There are two ways of handling the prophecy of fire in relation to the Watts revolt. One method emphasizes human action; the other sees fire as fated and inevitable, like a natural disaster. Saul Halpert's voiceover for the Big News falls into the second category. In Halpert's description "the barrage of rocks" and "the fires of frustration and hate" seem like weather conditions, removed from human agency. Similarly, in her famous essay on the Santa Ana wind, the white novelist, essayist, and screenwriter Joan Didion reminds readers that "Los Angeles weather is the weather of catastrophe, of apocalypse." She sees the Watts Revolt through the lens of natural catastrophe. "The city burning is Los Angeles's deepest image of itself: Nathanael West perceived that, in The Day of the Locust; and at the time of the 1965 Watts riots what struck the imagination most indelibly were the fires. For days one could drive the Harbor Freeway and see the city on fire, just as we had always known it would be in the end" (220-221). Like Halpert, Didion gives agency and imagination not to Watts residents but to the city itself and to the detached observers who watch from above.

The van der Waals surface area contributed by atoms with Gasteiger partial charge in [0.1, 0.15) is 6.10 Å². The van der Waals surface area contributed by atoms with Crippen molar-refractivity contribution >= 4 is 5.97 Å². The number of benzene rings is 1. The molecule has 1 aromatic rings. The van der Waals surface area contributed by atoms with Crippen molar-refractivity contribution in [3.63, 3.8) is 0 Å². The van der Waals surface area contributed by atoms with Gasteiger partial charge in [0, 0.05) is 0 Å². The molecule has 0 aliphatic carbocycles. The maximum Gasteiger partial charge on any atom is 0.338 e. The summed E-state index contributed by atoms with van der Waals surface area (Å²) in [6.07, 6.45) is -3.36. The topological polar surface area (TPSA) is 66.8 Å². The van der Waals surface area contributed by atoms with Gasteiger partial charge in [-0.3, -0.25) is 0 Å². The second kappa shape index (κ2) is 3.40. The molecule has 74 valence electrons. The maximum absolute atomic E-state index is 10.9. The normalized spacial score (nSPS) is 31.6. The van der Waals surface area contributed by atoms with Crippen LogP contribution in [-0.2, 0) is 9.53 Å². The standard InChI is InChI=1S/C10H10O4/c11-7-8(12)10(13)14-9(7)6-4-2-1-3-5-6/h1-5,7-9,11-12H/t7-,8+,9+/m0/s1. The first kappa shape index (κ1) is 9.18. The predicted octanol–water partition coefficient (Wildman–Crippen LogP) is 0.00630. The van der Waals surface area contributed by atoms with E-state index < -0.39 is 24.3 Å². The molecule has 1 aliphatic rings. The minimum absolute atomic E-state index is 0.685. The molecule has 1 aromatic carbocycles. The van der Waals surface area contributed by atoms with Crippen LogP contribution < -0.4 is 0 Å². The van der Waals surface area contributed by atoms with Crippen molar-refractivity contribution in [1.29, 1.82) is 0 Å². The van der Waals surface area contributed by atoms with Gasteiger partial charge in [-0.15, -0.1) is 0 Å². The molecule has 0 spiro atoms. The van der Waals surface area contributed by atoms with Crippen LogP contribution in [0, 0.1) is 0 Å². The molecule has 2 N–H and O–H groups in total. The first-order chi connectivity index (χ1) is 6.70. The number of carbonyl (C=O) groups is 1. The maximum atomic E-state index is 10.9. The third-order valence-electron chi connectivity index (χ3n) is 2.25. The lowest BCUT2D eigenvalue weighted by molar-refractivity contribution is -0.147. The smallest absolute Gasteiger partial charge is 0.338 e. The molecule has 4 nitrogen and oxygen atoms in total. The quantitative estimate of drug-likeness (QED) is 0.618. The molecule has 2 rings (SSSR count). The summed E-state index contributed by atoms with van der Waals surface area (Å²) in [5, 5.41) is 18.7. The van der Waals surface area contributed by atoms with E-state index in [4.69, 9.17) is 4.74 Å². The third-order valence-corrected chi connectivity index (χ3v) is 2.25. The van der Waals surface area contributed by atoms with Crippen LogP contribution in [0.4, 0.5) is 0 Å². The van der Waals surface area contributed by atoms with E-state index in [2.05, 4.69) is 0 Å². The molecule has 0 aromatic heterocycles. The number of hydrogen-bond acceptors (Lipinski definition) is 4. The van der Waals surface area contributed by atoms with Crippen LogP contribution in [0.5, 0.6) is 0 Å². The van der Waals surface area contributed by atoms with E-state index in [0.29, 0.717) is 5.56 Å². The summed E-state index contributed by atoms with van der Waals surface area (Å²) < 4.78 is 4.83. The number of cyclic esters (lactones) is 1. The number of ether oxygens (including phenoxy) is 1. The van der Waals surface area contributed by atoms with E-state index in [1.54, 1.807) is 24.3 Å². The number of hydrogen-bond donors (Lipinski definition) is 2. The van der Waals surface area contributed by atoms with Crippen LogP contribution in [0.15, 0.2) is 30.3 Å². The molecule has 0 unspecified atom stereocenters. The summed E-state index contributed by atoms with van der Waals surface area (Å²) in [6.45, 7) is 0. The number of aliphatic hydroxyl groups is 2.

By contrast, African American writers focus on the causes of the riot and use fire prophecy as a cautionary tale. The fires are not fated or inevitable; people can avoid destruction if they act in time. A particular generation of black writers engaged in fire prophecy: those young enough to identify with the civil rights movement but old enough to keep believing that a white audience could and would listen. In 1968 an anthology of works by emerging Watts writers appeared, entitled From the Ashes and edited by Budd Schulberg. Many of the authors featured in the anthology engage in fire prophecy. In "Will There be Another Riot in Watts?" civil rights worker and World War II veteran Harry Dolan metaphorically turns the blithe immunity of whites into the gunpowder of the next revolution. Dolan invokes not the early Biblical days of God's covenant with Noah-the origins of the phrase "the fire next time"-but the furious days of the Last Judgment. The fire will result from immorality, not from a sense of climate as destiny. The white people of Los Angeles bring on the fires through a chain of actions. Indifference, not climate, is the substance that makes fire inevitable.
So at this moment it goes on, the white man going on blithely secure in his armies, committing the same, the very same acts, and as he does, these acts are not forgotten or forgiven but are used as powder to load the human guns, and fill the flaming souls until the people are saturated with death and welcome it.
And then-and then, God help us, for a man blind with injustice does not value worldly goods, for themselves alone, and so he will destroy and destroy until the ache in his soul has burned out. . . . No, there will be no riot in Watts; possibly, just possibly, Armageddon. (Dolan 34-5)